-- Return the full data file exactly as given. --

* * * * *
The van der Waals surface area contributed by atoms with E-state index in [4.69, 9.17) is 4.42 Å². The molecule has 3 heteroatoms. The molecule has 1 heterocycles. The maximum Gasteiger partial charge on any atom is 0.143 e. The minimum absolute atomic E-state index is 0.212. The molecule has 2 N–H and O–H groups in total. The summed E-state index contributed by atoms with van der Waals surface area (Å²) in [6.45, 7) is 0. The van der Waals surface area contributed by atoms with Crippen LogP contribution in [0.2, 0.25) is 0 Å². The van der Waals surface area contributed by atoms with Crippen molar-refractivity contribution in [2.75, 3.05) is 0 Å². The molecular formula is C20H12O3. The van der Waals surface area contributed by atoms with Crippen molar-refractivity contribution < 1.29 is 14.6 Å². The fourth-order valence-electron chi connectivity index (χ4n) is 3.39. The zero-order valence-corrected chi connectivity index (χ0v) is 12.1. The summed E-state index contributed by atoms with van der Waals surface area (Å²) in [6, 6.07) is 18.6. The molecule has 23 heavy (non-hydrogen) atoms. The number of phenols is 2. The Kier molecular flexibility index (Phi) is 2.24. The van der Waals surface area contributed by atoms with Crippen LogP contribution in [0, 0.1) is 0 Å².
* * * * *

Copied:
The van der Waals surface area contributed by atoms with E-state index in [4.69, 9.17) is 4.42 Å². The molecule has 3 heteroatoms. The molecule has 1 heterocycles. The maximum Gasteiger partial charge on any atom is 0.143 e. The minimum absolute atomic E-state index is 0.212. The molecule has 2 N–H and O–H groups in total. The summed E-state index contributed by atoms with van der Waals surface area (Å²) in [6.45, 7) is 0. The van der Waals surface area contributed by atoms with Crippen LogP contribution in [0.2, 0.25) is 0 Å². The van der Waals surface area contributed by atoms with Crippen molar-refractivity contribution in [2.75, 3.05) is 0 Å². The molecular formula is C20H12O3. The van der Waals surface area contributed by atoms with Crippen molar-refractivity contribution < 1.29 is 14.6 Å². The fourth-order valence-electron chi connectivity index (χ4n) is 3.39. The zero-order valence-corrected chi connectivity index (χ0v) is 12.1. The summed E-state index contributed by atoms with van der Waals surface area (Å²) in [6, 6.07) is 18.6. The molecule has 23 heavy (non-hydrogen) atoms. The number of phenols is 2. The Kier molecular flexibility index (Phi) is 2.24. The van der Waals surface area contributed by atoms with Crippen LogP contribution in [0, 0.1) is 0 Å².